Human rights and wrongs
"We're not planning that."
So said the Cabinet Office minister Francis Maude on the BBC News channel about the idea - a Conservative manifesto promise, you may recall - to "replace the Human Rights Act with a UK Bill of Rights".
Mr Maude was quick to say that this was not really a matter for him but his words will lead many to wonder if this will be another Tory promise to fall victim to the formation of the new coalition?
On the day the alleged leader of an al-Qaeda plot to bomb targets in north-west England won his appeal against deportation will it be another excuse for the Daily Mail to warn of betrayal?
The promise to repeal the Human Rights Act not only divides the Tories and the Lib Dems. It also divides the prime minister from the man he's just made justice secretary.
Back in 2006 Ken Clarke branded David Cameron's proposals for a British Bill of Rights "xenophobic" and "anti-foreigner".
He was reacting to a speech in which Mr Cameron said the Human Rights Act was "practically an invitation for terrorists and would-be terrorists to come to Britain" and declared that "I believe it is wrong to undermine public safety, and indeed public confidence in the concept of human rights, by allowing highly dangerous criminals and terrorists to trump the rights of the people of Britain to live in security and peace."
Perhaps the easy solution will be for the Tories to stick with the reality of their position pre-election? For months now I've been told privately that whatever their manifesto might say they've not actually found any way to carry out their promise.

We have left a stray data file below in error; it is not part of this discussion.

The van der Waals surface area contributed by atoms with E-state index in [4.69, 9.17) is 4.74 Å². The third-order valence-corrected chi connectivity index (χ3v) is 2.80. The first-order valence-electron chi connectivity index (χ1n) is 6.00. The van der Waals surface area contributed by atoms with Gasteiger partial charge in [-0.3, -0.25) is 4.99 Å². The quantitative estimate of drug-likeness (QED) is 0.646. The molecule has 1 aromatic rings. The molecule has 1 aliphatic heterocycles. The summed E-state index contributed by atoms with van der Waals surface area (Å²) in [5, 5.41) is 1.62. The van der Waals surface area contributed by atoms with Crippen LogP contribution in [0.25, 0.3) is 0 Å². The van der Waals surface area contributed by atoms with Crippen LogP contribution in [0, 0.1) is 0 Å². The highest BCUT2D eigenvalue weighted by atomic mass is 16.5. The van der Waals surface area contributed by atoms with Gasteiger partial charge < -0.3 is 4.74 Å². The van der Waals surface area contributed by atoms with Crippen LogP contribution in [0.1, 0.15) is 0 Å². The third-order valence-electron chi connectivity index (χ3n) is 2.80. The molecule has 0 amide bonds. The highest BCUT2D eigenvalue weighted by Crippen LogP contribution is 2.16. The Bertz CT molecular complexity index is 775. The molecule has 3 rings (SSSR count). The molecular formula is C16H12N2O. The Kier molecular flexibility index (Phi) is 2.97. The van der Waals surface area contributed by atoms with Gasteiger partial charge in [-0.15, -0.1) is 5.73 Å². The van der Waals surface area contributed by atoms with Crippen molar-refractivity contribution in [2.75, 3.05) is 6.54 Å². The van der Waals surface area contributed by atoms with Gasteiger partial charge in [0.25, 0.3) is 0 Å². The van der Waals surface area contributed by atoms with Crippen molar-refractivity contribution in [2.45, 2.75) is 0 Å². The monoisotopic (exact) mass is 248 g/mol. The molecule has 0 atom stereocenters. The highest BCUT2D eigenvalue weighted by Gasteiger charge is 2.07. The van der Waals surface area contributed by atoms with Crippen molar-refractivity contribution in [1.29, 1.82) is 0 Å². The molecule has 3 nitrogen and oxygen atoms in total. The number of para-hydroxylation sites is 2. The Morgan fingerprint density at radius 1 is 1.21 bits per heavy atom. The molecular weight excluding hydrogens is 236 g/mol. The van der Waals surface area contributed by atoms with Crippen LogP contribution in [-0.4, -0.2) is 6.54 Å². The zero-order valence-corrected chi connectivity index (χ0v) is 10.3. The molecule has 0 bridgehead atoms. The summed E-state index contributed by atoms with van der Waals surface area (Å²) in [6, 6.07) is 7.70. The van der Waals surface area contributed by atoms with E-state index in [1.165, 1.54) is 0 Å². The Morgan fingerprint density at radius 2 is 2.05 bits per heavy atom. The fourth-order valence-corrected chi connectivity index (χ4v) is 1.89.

I await the publication of the coalition's joint programme later this week with interest.
Update, 17:01: The issue of human rights and terror suspects is even more complex than I thought.
Even if Britain replaced the Human Rights Act with a Bill of Rights we would, I'm told, still be subject to the European Convention of Human Rights (ECHR).
Article three of the ECHR states that "No one shall be subjected to torture or to inhuman or degrading treatment or punishment" and we cannot derogate from it unless we're at war.
That's why the Conservative document "A Resilient Nation" published in February promised to "review jurisprudence relating to ECHR to permit deportation of foreign nationals".
The man who expected to be justice secretary - but is now attorney general - Dominic Grieve gave a speech condemning those who said that the answer was to withdraw from the ECHR:
"Although some have argued, and increasingly vociferously, that the solution for the UK in view of these problems is to withdraw from the Convention altogether on the grounds that it is an undesirable and unnecessary fetter of national sovereignty in decision making, I entirely disagree, as does the Conservative Party. Such a withdrawal would send a very damaging signal about how the UK viewed the place and promotion of human rights and liberties and would be an encouragement to every tin pot dictator such as Robert Mugabe, who violates them."
Pending the review the Tories promised terror suspects, like those who were the focus of today's case, will, almost certainly, be the subject of control orders.
The Liberal Democrats described them as "an affront to British justice" which should be scrapped. The new Conservative Home Secretary is about to make use of them. Her party only promised to "review" the system.
Aren't coalitions fun?
Update, 17:22: I understand that the government is about to announce the creation of a commission to look into the workings of the Human Rights Act.
An ideal way, perhaps, to paper over divisions within the government over the future of the HRA.